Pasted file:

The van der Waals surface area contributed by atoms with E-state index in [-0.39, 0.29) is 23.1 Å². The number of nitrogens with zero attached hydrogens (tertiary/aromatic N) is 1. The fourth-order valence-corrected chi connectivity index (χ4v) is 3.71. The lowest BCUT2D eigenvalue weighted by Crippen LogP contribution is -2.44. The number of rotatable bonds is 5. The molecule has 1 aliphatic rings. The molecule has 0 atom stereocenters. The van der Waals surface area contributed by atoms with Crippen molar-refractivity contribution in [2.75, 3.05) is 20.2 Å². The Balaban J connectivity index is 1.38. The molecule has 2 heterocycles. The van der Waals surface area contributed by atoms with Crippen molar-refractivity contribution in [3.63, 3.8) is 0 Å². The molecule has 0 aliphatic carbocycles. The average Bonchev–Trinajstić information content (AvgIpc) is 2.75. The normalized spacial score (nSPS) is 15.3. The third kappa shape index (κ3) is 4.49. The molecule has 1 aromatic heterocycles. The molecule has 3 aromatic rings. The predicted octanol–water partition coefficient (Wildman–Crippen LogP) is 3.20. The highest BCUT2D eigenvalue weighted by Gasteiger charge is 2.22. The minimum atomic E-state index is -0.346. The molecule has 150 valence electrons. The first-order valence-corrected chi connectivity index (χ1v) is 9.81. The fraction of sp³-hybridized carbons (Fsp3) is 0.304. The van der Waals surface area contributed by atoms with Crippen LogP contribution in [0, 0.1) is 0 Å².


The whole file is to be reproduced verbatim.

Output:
The van der Waals surface area contributed by atoms with E-state index in [-0.39, 0.29) is 23.1 Å². The number of nitrogens with zero attached hydrogens (tertiary/aromatic N) is 1. The fourth-order valence-corrected chi connectivity index (χ4v) is 3.71. The lowest BCUT2D eigenvalue weighted by Crippen LogP contribution is -2.44. The number of rotatable bonds is 5. The molecule has 1 aliphatic rings. The molecule has 0 atom stereocenters. The van der Waals surface area contributed by atoms with Crippen molar-refractivity contribution in [2.75, 3.05) is 20.2 Å². The Balaban J connectivity index is 1.38. The molecule has 2 heterocycles. The van der Waals surface area contributed by atoms with Crippen molar-refractivity contribution in [3.63, 3.8) is 0 Å². The molecule has 0 aliphatic carbocycles. The average Bonchev–Trinajstić information content (AvgIpc) is 2.75. The normalized spacial score (nSPS) is 15.3. The third kappa shape index (κ3) is 4.49. The molecule has 1 aromatic heterocycles. The molecule has 3 aromatic rings. The predicted octanol–water partition coefficient (Wildman–Crippen LogP) is 3.20. The highest BCUT2D eigenvalue weighted by Gasteiger charge is 2.22. The minimum atomic E-state index is -0.346. The molecule has 150 valence electrons. The first-order valence-corrected chi connectivity index (χ1v) is 9.81. The fraction of sp³-hybridized carbons (Fsp3) is 0.304. The van der Waals surface area contributed by atoms with Crippen LogP contribution in [0, 0.1) is 0 Å².